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How to Prevent Antifreeze Poisoning in Dogs

By Colleen Williams
January 20, 2018 • 3 min. read
dog lying under car

Last updated November 4, lying under car

Whether you’re performing an annual tune-up or just adding more windshield wiper fluid, knowing that automotive fluids can be harmful to dogs and cats is important. Accidental ingestion or exposure can lead to painful side effects and even fatal poisoning, so prevention is key: don’t let your pets have access to any mechanical fluids that you might keep in your garage. Furthermore – know the symptoms of a pet who has been poisoned! Recognizing the signs of poisoning is an important part of being a pet parent.

Symptoms of Antifreeze Poisoning in Dogs

The most common car fluids that dogs regularly come into contact with is antifreeze. Poisoning can cause multi-system organ failure and lead to death if not recognized and treated early. The Humane Society Legislative Fund estimates that at least 10,000 pets are poisoned each year by antifreeze containing ethylene glycol.

Ethylene glycol has a sweet smell and taste that makes it attractive to animals as well as children. Pets may find it leaking onto a garage floor and be tempted to lap it up. Symptoms include:

  • “Drunken” behavior or wobbly movements
  • Vomiting
  • Diarrhea
  • Increased heart rate
  • Seizures, convulsions, and tremors
  • Fainting
  • Coma
  • Excessive urination

Diagnosis and Treatment of Poisoning

First, if you believe your dog has ingested a poison like antifreeze, it is absolutely imperative to see a veterinarian. You do not have a ton of time to save your pet’s life, so call the Pet Poison Helpline at 855-764-7661; they will tell you if you should (and how to) induce emergency vomiting in your pet. Then get to a vet. Remember – do not give your pet medications without first consulting a vet or certified hotline.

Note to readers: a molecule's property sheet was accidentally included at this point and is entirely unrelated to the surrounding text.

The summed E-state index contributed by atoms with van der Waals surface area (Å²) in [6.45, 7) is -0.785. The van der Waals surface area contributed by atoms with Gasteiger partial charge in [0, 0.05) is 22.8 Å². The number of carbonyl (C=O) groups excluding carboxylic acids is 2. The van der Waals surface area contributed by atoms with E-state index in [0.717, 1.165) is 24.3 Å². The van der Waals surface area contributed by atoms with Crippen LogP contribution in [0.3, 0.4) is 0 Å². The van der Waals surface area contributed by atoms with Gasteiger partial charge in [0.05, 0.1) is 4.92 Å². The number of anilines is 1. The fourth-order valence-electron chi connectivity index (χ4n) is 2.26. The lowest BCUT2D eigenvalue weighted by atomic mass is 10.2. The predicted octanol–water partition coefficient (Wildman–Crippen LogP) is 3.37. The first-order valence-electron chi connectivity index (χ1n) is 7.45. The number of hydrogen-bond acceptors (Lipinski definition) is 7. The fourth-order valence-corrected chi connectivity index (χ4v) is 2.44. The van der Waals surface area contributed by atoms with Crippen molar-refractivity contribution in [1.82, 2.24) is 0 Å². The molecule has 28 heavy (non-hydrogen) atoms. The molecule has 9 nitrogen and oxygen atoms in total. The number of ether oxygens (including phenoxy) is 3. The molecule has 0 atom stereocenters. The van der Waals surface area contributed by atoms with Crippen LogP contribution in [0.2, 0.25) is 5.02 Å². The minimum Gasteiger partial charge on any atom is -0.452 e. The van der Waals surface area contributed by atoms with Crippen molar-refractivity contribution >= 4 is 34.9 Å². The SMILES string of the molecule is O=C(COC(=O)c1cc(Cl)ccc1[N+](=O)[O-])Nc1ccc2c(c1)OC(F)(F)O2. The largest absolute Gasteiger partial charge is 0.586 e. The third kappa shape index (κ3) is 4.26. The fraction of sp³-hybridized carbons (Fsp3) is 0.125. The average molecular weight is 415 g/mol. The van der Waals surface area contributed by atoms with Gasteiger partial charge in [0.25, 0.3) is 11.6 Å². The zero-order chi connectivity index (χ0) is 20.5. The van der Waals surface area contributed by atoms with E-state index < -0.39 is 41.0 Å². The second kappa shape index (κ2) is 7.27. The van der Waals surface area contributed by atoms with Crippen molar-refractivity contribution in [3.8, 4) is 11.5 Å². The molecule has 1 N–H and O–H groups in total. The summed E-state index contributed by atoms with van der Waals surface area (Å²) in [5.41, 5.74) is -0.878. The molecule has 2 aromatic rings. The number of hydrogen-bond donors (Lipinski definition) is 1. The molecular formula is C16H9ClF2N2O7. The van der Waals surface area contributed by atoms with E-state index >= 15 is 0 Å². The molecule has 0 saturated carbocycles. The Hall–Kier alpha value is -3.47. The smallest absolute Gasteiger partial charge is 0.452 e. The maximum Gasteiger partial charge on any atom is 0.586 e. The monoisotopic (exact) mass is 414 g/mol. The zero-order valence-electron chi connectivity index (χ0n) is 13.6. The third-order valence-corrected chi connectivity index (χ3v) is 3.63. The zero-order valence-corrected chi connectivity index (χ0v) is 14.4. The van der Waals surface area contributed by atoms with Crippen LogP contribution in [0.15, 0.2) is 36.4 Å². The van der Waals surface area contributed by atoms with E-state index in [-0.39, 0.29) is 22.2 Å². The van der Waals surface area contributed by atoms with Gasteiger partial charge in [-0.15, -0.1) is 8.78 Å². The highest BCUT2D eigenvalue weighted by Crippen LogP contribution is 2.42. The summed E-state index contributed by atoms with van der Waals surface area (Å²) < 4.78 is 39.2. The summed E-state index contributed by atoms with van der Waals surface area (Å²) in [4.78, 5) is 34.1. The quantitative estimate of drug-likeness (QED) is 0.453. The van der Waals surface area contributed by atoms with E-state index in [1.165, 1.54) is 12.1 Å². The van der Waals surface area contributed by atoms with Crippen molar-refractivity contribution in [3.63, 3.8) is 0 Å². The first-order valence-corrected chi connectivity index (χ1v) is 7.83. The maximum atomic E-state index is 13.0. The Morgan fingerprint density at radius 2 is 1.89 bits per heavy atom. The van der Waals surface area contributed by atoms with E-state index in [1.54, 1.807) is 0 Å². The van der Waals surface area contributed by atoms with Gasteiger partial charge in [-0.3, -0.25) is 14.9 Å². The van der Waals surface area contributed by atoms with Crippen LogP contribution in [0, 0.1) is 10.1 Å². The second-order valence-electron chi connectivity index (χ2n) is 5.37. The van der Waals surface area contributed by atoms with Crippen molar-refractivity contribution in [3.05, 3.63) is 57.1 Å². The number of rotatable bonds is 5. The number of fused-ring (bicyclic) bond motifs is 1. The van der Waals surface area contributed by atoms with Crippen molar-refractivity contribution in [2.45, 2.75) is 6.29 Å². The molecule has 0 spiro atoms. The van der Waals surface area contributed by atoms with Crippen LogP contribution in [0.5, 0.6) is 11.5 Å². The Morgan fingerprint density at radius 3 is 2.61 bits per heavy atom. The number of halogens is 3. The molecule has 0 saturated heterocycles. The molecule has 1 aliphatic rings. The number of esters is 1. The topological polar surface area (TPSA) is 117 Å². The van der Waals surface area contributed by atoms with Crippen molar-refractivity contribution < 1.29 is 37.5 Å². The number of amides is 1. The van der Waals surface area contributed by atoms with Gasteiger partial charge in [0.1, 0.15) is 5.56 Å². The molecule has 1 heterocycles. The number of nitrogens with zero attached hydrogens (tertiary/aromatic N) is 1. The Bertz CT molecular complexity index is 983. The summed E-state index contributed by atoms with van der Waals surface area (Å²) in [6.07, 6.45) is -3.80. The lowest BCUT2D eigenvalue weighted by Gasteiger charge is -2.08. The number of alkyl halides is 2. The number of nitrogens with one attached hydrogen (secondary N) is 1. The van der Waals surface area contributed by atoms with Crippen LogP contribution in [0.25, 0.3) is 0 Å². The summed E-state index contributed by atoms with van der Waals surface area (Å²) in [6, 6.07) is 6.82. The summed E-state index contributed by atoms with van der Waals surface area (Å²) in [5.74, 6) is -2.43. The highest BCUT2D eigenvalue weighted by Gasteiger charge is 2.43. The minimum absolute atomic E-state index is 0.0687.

The veterinarian will require a detailed medical history and a background of everything your dog came into contact with that day. Full blood work as well as a urinalysis will be performed to test for chemicals, as well as a vomit or stool sample test if possible.

Veterinary treatment of poisoning includes administering antidotes, charcoal or inducing vomiting. Intensive care is sometimes required to prevent kidney failure. Expect an IV and observation period.

Cost of Poisoning Veterinary Care

The total costs for diagnosis and treatment of poisoning run at an average of $500. Pet insurance can cover up to 90% of this bill, depending on your type of plan and if you are past the customary waiting period.

Preventing Foreign Fluid Poisoning

The easiest and most important part of avoiding antifreeze poisoning in dogs and cats is to simply keep fluids out of your pet’s reach. Store antifreeze and other car engine fluids in cabinets or high shelves, and keep them securely closed in a container to thwart curious paws in places where they shouldn’t be. When you do take out these fluids, make sure there are no animals around and clean up any spills or leaks.

If you are using antifreeze in toilet bowls, use child locks to keep the toilet lid down, or make sure bathroom doors are securely closed. Providing your pet with a bowl of water can also keep them from seeking a drink in the toilet! Always keep an eye on your pet for any suspicious or unusual behaviors that last longer than 48 hours.

The content is not intended to be a substitute for professional veterinarian advice, diagnosis, or treatment. Always seek the advice of your veterinarian or other qualified health provider with any questions you may have regarding a medical diagnosis, condition, or treatment options.

Sometimes we can’t prevent accidents or illnesses, which is where pet insurance comes in. The Healthy Paws plan covers poison hotline charges, as well as those emergency vet visits should the unthinkable happen. Research our dog and cat insurance, and start by getting a free quote today.

colleen williams
By Colleen Williams

Over the past decade, Colleen has written about health, wellness, beauty, and even pets for The New York Times, The Cut, Refinery29, xoVain, Healthy Paws Pet Insurance, and Seattle Met Magazine, as well as many beauty brands. She has a BFA in Art History from the University of New Mexico and an AAS in Fashion Design from Parsons School of Design in New York.

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